“Ok Human” by Weezer is much better than “okay”

Record sleeve for Weezer’s “OK Human,” the new album, arrived 1/29.


Record sleeve for Weezer’s “OK Human,” the new album, arrived 1/29.

Weezer’s newest album “Ok Human” is nearly a return to roots for the band. The album itself presents a new form of music that is different from what Weezer usually does. The album, rather than distinguishing itself as a new sound, instead created an orchestral alternative sound that is strikingly familiar to older Weezer songs. The tempo, percussion, and many of the string instruments are unchanged in some songs in this orchestral album. This experimental style is mildly reminiscent of another early 2000s alternative orchestral and synthesizer focused band, RJD2. There are a multitude of new and unfamiliar sounds due to the much larger amount of instruments, but they come together to make an intriguing mix of up-beat orchestral music and alternative pop-like beats. 


In contrast, Weezer utilizes the orchestra’s versatility to experiment with more instrumental songs and more powerful lyrics. Songs like “Numbers,” “Playing My Piano,” “Bird With A Broken Wing,” and “Dead Roses.” These songs are more of an experimental sound, not one that we might be used to hearing from Weezer. They focus on the power of the orchestra in these songs, allowing for a much different tone and style. The tempo and tone change using the orchestra to bring a much more heartfelt and saddening sound. This musical experiment by Weezer seems to be quite successful. “Everything Happens For A Reason” seems to capture the pure essence of the 38 piece orchestra influenced by Weezer’s alternative style, and when played before “Here Comes The Rain,” shows a greater involvement between the band and orchestra.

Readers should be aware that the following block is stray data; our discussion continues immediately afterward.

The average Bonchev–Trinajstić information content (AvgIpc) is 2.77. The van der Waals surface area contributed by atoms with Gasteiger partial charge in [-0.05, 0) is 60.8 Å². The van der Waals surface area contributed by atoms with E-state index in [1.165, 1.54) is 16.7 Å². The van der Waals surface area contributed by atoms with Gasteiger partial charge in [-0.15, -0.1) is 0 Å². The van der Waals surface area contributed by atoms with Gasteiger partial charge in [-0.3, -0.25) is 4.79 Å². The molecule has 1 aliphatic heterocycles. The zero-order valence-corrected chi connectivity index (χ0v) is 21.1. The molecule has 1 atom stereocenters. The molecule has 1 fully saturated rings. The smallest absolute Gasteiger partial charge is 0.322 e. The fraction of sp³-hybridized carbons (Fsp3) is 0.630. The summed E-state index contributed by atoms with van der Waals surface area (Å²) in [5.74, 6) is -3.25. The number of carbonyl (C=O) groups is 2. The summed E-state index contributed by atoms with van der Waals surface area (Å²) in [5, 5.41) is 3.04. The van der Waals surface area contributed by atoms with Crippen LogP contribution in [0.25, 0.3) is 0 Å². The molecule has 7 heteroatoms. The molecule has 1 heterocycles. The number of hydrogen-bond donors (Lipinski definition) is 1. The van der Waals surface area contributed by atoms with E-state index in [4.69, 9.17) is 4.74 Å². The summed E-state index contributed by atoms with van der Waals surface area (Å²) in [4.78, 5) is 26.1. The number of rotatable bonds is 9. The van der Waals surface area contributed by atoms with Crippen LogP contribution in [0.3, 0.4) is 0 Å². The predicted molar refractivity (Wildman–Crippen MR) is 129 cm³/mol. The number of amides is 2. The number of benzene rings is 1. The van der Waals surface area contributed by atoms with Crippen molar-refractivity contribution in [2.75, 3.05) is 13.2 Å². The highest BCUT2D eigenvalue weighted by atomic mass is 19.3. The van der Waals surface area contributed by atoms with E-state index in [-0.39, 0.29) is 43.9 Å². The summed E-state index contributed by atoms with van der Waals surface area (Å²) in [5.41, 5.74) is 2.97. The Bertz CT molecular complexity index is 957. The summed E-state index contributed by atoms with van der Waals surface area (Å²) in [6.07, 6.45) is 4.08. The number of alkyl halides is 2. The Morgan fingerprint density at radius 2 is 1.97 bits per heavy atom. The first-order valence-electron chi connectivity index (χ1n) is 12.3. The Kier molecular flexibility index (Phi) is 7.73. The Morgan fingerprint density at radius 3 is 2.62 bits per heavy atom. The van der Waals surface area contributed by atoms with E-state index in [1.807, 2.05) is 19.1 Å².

The other seven songs truthfully capture the versatility of Weezer as a band. Weezer remains its same old self, revisiting and mastering their alternative sounds. Songs like “Screens,” “La Brea Tar Pits,” “All My Favorite Songs,” “Aloo Gobi, and “Grapes Of Wrath,” for example, induce some level of nostalgia for earlier Weezer hits like “Island In The Sun” in their 2001 album, “Weezer Green Album.” The upbeat tempo and high energy style in these songs brings excitement and a distinct feeling of early 2000s summers. The focus is less on how they can use the orchestra’s sound to change their own, but how they can use the orchestra to amplify their own unique sounds.